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Whatever time the Sea Lion would have gone in I do not believe the Admiralty considered to send their large ships to the vicinity of the Channel. Too close to the main German bomber forces.Florin wrote:My personal opinion: if the invasion would be attempted in June-July 1940, BEFORE making sure that the Royal Air Force was terminated, it would succeed in geting a bridgehead in the south of England. The British battleships coming from Scotland would be vulnerable to aerial attacks and submarines.
Indeed I perhaps should have emphasised or expanded on why it was considered unnecessary and indeed potentially wasteful. British light units were more than up to the task.phylo_roadking wrote:Despite the Sandhurst Games - Forbes never intended to send the Home Fleet further south than Great Yarmouth, and steadfastly refused for the fleet to exercise with the Army and practice ground directed fire support from the sea. The Channel's various obstacles - many, many sandbars and shallows....and BOTH sides' minefields - prevented the Home Fleet operating there.
Instead - the RN formed three 12 -destroyer-strong anti-invasion flotillas based at Chatham, Portsmouth and SOuthampton, each with a cruiser flagship; in edition, there were 350-400 coastal craft of the RN....and the 600 armed yatchs and fishingboats of the Auxiliary Patrol along the South Coast - these latter many hundreds of smaller, lighter armed vessels were of shallow enough draft to operate IN the Royal Navy's Channel minefields
As a previous poster has suggested very unlikely. For instance how many squadrons of torpedo bombers did the LW have? How many squadrons trained in naval attack? Also note the losses inflicted on the LW during this period on slow unarmed or barely armed merchants. Then there's the over tasking of the LW in general ....Florin wrote:What happened on 10 December 1941 off the east coast of Malaya, near Kuantan, the capital of Pahang, would have happened 17 months earlier off the coast of Dover.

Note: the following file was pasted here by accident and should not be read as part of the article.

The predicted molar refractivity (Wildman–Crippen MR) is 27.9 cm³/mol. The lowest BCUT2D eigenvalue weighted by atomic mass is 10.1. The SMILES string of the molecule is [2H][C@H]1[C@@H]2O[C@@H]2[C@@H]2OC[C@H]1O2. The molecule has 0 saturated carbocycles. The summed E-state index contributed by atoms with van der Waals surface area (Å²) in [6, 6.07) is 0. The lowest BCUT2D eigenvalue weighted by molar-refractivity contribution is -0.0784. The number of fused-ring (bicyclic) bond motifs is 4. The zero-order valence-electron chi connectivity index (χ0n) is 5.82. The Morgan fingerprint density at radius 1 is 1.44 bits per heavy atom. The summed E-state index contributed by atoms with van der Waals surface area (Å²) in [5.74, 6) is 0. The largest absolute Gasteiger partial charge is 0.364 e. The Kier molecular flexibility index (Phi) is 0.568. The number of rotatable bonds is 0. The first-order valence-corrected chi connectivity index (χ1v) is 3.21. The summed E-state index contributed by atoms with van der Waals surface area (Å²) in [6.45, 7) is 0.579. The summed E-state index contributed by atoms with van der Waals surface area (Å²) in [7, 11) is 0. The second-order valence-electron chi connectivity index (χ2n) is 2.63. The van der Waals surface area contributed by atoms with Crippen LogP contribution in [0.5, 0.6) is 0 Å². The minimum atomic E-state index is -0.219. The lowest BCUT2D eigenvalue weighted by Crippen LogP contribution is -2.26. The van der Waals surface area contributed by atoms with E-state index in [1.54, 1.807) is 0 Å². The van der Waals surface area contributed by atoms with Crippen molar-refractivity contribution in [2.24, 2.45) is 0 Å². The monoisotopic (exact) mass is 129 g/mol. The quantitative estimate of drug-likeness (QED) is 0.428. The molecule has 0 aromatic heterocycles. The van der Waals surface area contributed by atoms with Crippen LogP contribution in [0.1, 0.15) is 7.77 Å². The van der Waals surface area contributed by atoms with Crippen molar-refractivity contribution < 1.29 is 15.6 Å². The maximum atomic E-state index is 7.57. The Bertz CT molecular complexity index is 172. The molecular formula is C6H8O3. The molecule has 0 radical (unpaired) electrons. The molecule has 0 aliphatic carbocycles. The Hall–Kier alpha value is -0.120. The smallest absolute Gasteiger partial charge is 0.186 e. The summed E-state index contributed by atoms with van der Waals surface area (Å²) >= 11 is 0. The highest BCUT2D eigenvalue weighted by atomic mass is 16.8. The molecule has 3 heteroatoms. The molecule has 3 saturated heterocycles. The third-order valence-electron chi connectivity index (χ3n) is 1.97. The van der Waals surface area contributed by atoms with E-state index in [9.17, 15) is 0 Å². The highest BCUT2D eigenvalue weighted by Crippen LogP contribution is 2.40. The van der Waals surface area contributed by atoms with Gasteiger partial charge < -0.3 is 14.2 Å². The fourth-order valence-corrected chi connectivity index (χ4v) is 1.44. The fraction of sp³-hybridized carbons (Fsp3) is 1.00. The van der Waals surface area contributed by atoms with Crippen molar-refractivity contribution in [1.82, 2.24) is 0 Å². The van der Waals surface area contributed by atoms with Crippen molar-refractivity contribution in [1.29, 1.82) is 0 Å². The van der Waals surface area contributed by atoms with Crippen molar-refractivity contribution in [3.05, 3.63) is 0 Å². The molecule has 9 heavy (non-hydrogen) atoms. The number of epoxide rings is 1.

The predereadnoughts certainly....and several of the others almost certainly...were combed out of men, stripped of crews almost entirely, to provide KM handling crews for the barges and freighters in the invasion fleet. Lutjens foresaw this as a major issue when it was proposed to sail the two predreadnoughts to England and ground them in sight of the invasion beaches to act as artillery support....!AS for the KM heavy units http://www.axishistory.com/index.php?id=1145 lists 3 light cruisers, Scheer, Hipper, and a couple of predreadnaughts. The KM had however ruled out using the predreadnaughts and the light cruisers acompanied by some liners got to play tag with home fleet.
You are mentioning September, October... If there was ever an excellent moment to invade Great Britain, it was in June or July.lwd wrote: ....................
Looking at http://www.german-navy.de/kriegsmarine/ships/index.html
http://www.german-navy.de/kriegsmarine/ ... tions.html
Sheer is conducting trials during most of this period and so not likely available and
Hipper comes out of the repair yard in early September and suffers an engine failure in late September that puts her back in the yard until the end of October. Since her role was planned to be a sortie if it comes off she is unlikely to survive the engine failure.
Note none of the above were actually planned to acompany, escort, or support the invasion fleet directly.
unfortunately....You are mentioning September, October... If there was ever an excellent moment to invade Great Britain, it was in June or July.